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Small Business, Big Dreams: Financing Options



Access to Capital for Small Businesses

Businesses large and small need access to capital to fund operations and grow revenues and profits. Owner investment and internally-generated cash flow are rarely sufficient to allow businesses to scale their operations. Some form of external financing is usually necessary to fund significant revenue and profit growth. Small, less established businesses find it more challenging to raise capital. Many times, small business owners are not aware of funding options available to them, or they do not meet the stringent criteria set by banks and other traditional financial institutions for businesses to qualify for financing. This forces small businesses to seek alternative forms of financing.


Small businesses are the mainstay of the economy. They create jobs and drive innovation, and fuel economic growth. Small businesses represent all sectors of the economy. However, starting and growing a business requires a significant amount of capital. Small businesses can access capital from a variety of sources, with varying degrees of difficulty based on the source. Traditional banks, credit unions, community development funds, government grants and crowdfunding are some of the sources of funding available for small businesses.


Traditional Financial Institutions

Traditional financial institutions such as banks and credit unions have long been a source of funding for businesses. However, for small businesses, the process of getting a loan from a bank can be arduous. While banks might offer lower interest rates, they usually require collateral, and the process is lengthy and time-consuming. Banks may also require personal guarantees from the owners and a good credit score. Meeting these requirements can be challenging for a small business. Notwithstanding the obstacles, banks are still good funding sources for small businesses. Businesses that do not qualify for bank financing can look to other sources, some of which we discuss below.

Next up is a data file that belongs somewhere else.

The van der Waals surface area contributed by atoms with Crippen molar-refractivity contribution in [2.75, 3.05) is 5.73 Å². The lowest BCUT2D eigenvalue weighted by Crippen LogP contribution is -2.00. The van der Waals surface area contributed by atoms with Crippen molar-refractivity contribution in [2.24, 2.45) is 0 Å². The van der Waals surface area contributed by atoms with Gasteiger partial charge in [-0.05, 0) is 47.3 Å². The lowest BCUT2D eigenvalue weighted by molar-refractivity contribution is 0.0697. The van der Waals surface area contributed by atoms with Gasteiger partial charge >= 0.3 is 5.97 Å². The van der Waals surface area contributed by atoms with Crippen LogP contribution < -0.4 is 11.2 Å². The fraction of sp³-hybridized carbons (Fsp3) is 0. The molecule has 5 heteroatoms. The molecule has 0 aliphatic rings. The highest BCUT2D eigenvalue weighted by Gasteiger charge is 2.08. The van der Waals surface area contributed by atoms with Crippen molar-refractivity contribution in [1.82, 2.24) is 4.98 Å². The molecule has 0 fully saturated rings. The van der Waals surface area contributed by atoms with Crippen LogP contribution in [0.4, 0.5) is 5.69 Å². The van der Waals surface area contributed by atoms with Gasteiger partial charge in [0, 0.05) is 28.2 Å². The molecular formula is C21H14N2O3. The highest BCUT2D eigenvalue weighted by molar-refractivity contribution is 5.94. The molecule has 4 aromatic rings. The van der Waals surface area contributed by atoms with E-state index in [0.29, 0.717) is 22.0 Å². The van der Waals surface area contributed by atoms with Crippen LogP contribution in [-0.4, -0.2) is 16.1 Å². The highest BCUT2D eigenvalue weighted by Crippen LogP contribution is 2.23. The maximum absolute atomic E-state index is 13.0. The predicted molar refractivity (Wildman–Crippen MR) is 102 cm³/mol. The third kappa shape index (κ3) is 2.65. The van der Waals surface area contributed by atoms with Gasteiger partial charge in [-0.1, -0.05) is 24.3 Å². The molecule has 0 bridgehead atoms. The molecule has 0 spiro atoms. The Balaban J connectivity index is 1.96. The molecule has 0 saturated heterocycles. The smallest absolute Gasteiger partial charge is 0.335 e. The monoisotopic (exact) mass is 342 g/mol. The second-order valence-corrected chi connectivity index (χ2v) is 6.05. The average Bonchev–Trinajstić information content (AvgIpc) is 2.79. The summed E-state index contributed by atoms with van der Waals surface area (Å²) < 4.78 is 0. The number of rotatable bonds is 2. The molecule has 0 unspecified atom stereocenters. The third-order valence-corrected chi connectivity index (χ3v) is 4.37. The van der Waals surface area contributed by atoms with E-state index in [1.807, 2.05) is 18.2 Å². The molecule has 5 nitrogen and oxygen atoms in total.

Community Development Financial Institutions

Community Development Financial Institutions are non-profit organizations that provide financing to small businesses in underserved communities, that have limited access to banks and other traditional financial institutions. In addition to loans, CDFIs provide assistance in other areas such as marketing and in the technical aspects of running a business. CDFIs may better serve the needs of small businesses as they are focused less on making a profit and more on promoting economic and community development. CDFIs are sometimes poorly marketed though, and many small businesses are not aware of their existence, much less to benefit from them.


Venture Capital

Venture capital firms provide financing to startup companies with high growth potential. Venture capital firms are equity investors and usually take an active role in managing the companies or closely monitoring them. This can be both a blessing and a curse. While the startup may benefit from the VC firm’s expertise it might result in a loss of control by the founders. It is not uncommon for VC firms and the owners to clash on what direction a company should take. Venture capital firms expect high returns on their investments and most small business are unlikely to meet the high-growth criteria set by these firms. Startups in the technology sector tend to receive the lion’s share of VC funding due to their high potential for growth.